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(Pocket-lint) - Palm has gone all "consumer" with its latest smartphone, but has ditching the touchscreen worked? We get calling to find out.

Although Palm isn't keen to say this, the Treo 500v is clearly a direct competitor to the BlackBerry Curve (8300).

Available in "glacier white" and "charcoal grey" it is virtually identical in handset size, and both models come with a 2 megapixel digital camera, QWERTY keyboard and a large screen that dominates the proceedings.

However it's once you start looking inside that you start to notice the differences.

The 500v runs Windows Mobile 6 and offers 3G connectivity compared to the BlackBerry interface and just GSM on the Curve.

There is also a stronger focus on pre-installed apps such as Google Maps, a mobile eBay offering and Instant Messaging via Microsoft Live.

In use and the interface is easy to use with Vodafone (it's got exclusivity for the first 3 months) having a big say in how the menu system works and reacts.

In fact anyone looking for standard Windows Mobile 6 will probably be disappointed, as the Vodafone skin is quite severe.

As for the QWERTY keyboard, it's considerably better than the Treo 700v, which we found awkward to use, however still comes across best described as spongy. I'm sure you would get used to it over time however.

As for performance, it's all good, with the 3G web surfing fast as long as you can get a coverage. Additionally you can also use the device as a modem for your computer meaning you can ditch the 3G card and use this instead.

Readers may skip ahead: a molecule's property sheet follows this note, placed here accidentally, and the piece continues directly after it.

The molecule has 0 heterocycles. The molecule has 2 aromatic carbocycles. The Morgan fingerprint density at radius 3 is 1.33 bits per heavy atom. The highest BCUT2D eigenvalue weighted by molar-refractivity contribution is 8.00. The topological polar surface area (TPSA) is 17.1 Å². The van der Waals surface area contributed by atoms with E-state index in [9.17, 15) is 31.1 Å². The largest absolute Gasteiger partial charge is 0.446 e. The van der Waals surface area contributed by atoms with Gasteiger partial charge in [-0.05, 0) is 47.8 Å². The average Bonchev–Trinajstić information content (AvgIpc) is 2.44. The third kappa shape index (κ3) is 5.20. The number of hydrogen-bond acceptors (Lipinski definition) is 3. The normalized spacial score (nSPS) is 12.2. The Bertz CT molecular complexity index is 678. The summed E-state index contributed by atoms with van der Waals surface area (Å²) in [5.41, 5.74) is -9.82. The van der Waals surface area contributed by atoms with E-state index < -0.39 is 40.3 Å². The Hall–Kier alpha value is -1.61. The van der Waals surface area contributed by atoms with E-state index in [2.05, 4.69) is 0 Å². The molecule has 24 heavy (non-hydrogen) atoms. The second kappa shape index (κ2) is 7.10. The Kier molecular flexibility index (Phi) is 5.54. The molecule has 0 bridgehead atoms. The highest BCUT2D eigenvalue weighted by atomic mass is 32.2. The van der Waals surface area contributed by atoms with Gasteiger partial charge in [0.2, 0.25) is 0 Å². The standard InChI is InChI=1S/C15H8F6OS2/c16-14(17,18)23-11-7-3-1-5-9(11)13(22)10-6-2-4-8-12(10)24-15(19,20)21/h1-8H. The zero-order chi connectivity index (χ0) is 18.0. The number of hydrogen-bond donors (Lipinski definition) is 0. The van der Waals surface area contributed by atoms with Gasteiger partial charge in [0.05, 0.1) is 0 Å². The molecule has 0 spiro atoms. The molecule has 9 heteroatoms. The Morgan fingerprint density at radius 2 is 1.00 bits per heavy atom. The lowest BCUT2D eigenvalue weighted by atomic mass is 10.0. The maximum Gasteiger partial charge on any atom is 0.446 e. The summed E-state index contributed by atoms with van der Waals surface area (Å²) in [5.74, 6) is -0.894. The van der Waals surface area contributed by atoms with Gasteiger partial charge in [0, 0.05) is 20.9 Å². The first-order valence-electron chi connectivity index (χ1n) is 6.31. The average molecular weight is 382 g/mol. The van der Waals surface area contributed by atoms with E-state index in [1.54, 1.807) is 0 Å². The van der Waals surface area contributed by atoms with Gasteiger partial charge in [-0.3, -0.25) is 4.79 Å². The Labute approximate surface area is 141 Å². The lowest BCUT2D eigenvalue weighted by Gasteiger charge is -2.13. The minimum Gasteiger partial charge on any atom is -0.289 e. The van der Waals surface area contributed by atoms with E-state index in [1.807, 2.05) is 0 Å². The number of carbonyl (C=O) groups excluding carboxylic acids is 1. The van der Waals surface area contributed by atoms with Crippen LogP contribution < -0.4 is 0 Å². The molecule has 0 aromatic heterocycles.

If you ask Palm, it will say that the Treo 500v is for "the kids" keen to keep in touch with their social networking friends. We disagree. If that is the case the phone doesn't fit at all. It's bulbous design and un-hip colour schemes (you know the white is going to get dirty fast) are unlikely to appeal to the YouTube generation, however as an alternative to the BlackBerry Curve for the Small Business market it fares considerably better.

The 3G connectivity will appeal to the web surfing dudes out there while the keyboard is a plus for getting emails out fast.

Where its biggest problem lies however is that the Treo 500v doesn't break any boundaries against the competition. Whether it's the Motorola Q, the HTC Tytn 2, the new BlackBerry 8310, the Nokia E-Series, the Sony Ericsson P series, the Samsung BlackJack and the many more that I can't care to list here, there isn't anything new and exciting that we haven't seen before.

While everyone is moving towards touchscreen, it's strange to see Palm moving the other way.

The result is a handset that performs well, but mediocre in its offering.

Writing by Stuart Miles. Originally published on 13 September 2007.